It has been a rough couple of weeks for the Bush administration and the idea that the Social Security system requires reform and that individual accounts should be part of that reform. A Pew Research Center poll showed that, after a month of selling the idea, the percentage of Americans who said they favor individual accounts fell to 46 percent, from 54 percent in December and 58 percent last September.
That doesn’t sound like very good selling. But Mike Tanner, who has been the Cato Institute’s point man on Social Security reform, said it’s too early to panic.
“The White House sees this as a two-part campaign,” Tanner said. “The first goal was to sell the urgency of the situation, to convince people that something needed to be done … sooner rather than later. The second phase will be persuading people that individual accounts make sense, and that phase hasn’t begun yet.”
There’s some evidence that the president has succeeded in his first goal. A New York Times/CBS News poll that shows 51 percent of Americans opposing individual accounts also shows two-thirds agreeing with the president that the system will be bankrupt by 2042 if nothing is done. Sixty-one percent say the next generation will need a different system and 55 percent say the problems are serious enough that they should be fixed now, compared to 35 percent who thought the politicians could wait 10 years or so to address the problem.
We suspect the White House underestimated the depth and virulence of opposition to individual accounts and the swiftness with which groups like the American Association of Retired Persons and the AFL-CIO were able to raise the kind of fear that leads to knee-jerk opposition to change. Consequently it faces a more difficult challenge than anticipated.
In addition, it is seeing something resembling panic among congressional Republicans, their memories seared by unexpectedly intense opposition in town meetings back in their districts during a recess. Both Senate Majority Leader Bill Frist and House Majority Leader Tom DeLay flirted with the idea (presumably until the White House admonished them) of not bringing reform to a vote this year.
We would suggest that as it begins to sell the idea of individual accounts that the White House abandon the green-eyeshade stuff about just when the system will start to go into the red and focus on the potential advantages of individual accounts.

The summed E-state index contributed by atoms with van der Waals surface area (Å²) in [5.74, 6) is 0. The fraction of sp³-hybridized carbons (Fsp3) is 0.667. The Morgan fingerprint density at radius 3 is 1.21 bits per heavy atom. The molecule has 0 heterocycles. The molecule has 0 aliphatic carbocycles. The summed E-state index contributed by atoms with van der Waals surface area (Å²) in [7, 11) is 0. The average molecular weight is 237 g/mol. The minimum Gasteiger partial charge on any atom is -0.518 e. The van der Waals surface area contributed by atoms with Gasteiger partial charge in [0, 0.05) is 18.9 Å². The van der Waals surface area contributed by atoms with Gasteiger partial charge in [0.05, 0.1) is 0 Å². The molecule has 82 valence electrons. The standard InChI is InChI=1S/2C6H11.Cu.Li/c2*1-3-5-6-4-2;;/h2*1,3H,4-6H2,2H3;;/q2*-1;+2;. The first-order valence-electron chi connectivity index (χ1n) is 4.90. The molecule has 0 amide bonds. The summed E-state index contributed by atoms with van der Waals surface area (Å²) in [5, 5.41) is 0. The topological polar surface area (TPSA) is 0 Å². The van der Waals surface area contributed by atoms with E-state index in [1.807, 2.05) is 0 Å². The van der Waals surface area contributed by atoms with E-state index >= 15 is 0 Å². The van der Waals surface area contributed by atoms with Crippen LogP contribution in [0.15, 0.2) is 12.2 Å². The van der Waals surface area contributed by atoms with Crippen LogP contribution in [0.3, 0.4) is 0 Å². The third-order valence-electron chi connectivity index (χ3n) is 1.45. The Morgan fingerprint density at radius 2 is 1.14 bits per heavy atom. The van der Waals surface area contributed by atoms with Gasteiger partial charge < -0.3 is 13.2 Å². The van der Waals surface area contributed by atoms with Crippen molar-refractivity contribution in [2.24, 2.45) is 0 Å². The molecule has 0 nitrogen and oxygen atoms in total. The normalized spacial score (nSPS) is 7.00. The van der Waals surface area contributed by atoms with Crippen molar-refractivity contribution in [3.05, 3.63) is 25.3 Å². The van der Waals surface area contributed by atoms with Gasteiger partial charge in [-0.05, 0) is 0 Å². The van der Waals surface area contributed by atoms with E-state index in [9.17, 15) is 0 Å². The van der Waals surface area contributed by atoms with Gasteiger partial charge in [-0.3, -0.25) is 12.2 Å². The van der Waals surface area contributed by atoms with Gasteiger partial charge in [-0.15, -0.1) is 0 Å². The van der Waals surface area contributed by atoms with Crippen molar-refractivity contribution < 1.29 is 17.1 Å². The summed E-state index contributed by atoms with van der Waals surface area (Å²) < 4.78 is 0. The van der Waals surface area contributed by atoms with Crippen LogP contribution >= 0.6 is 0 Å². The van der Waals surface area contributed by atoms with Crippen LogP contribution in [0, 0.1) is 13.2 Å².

There are three popular and populist arguments in favor of individual accounts: ownership, inheritability and choice.
Retirees love to hear promises from politicians that Social Security benefits are safe and will never be reduced, but in fact Congress can change benefits at will, and, if nothing is done, it will have little choice but to reduce benefits or raise taxes to even more onerous levels. That makes the idea of an account that the individual rather than the government owns and controls attractive, especially if it is almost certain to accumulate more than what Social Security would “guarantee.”
The inheritability of individual accounts would allow poorer (and other) families to pass something on to their children and begin to build actual wealth rather than rely on the promises of politicians. That should be attractive to all, once it’s explained properly.
Then there’s the attractiveness of choice. Although there’s no administration plan on the table (which might have been a tactical mistake), every personal retirement account plan suggested so far has permitted choice. Those who prefer the politician-backed guarantees of the current system would be able to opt for them. Those who believe the markets would offer a better return would have that option. What’s not to like?
To succeed, however, the administration must be honest about the fact, as Robert J. Samuelson pointed out on these pages recently, that a transition to personal accounts — which will involve borrowing to cover the fact that money put into personal accounts will not be available to cover current retirees — will not solve the stress on the system created by the retirement of the baby-boom generation between 2011 and 2029. Several personal account proposals are on the table, some of which would improve the system’s solvency over a longer haul. But none fixes the baby-boom problem.
The Bush administration deserves credit for raising this ticklish issue and sticking to its guns so far. We hope it moves toward more stress on the advantages of personal accounts. It will be an uphill battle.